A smiling Suzuha, Gion's most successful geiko. Yes, that's right! More images from Hassaku, my final day in Kyoto, with the promise of still more images to come. What can I say? I am a picture-taking machine! (^_<)
What makes Hassaku so special? Most people would say it's the special sort of "uniform" many maiko and geiko wear for the occasion: Formal black, silk gauze kimono adorned with the family crest of their respective okiya. It is possible, however, to see many senior geiko dressed in lovely, subtley colorful kimono looking every bit as beautiful making their Hassaku visits.
Why? It's true that independent geiko own all of their own kimono, but before earning their indepen- dence, they rely on the collection of the okiya. Since these special silk gauze kimono can only be worn once a year, even independent geiko choose to rent them from the okiya.
In some okiya, however, there are many maiko and geiko. When a large family of maiko and geiko must make their Hassaku greetings together, there may not be enough of these special kimono for them all. In these cases, the most senior geiko gives up her claim on the kimono so that one of her juniors may wear it.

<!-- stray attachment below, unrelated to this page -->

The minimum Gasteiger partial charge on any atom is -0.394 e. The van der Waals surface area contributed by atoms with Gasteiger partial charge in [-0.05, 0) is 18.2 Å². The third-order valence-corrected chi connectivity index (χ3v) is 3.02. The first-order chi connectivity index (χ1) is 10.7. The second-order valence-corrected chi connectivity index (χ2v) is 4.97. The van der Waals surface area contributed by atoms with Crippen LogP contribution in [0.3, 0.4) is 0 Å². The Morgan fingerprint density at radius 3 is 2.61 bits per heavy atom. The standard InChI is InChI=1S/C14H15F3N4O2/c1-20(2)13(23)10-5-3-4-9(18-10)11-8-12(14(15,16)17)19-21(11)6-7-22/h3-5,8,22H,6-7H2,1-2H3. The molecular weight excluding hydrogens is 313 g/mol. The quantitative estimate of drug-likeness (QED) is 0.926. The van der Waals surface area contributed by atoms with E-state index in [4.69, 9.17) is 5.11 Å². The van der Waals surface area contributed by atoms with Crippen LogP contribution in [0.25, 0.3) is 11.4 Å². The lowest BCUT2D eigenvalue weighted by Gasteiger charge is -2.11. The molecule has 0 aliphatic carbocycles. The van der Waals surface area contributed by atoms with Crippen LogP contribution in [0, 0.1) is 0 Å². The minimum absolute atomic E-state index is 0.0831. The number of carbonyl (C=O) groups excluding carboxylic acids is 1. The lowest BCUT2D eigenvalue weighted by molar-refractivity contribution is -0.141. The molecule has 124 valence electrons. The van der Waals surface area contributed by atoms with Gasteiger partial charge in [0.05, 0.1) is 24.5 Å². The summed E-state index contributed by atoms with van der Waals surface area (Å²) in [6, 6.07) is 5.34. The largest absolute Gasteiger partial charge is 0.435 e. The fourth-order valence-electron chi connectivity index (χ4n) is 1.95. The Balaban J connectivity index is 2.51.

A large family of maiko, led by the geiko Takamaru. The senior maiko, Takahiro (left), holds the umbrella for her big sister as the two youngest maiko wait respectfully. A Shikomi, a young girl "in training" to make her debut as a maiko, closes the door behind them.
In order of rank, from geiko (right) to shikomi (left), the family bows to show their respect. The lower the rank, the deeper the bow.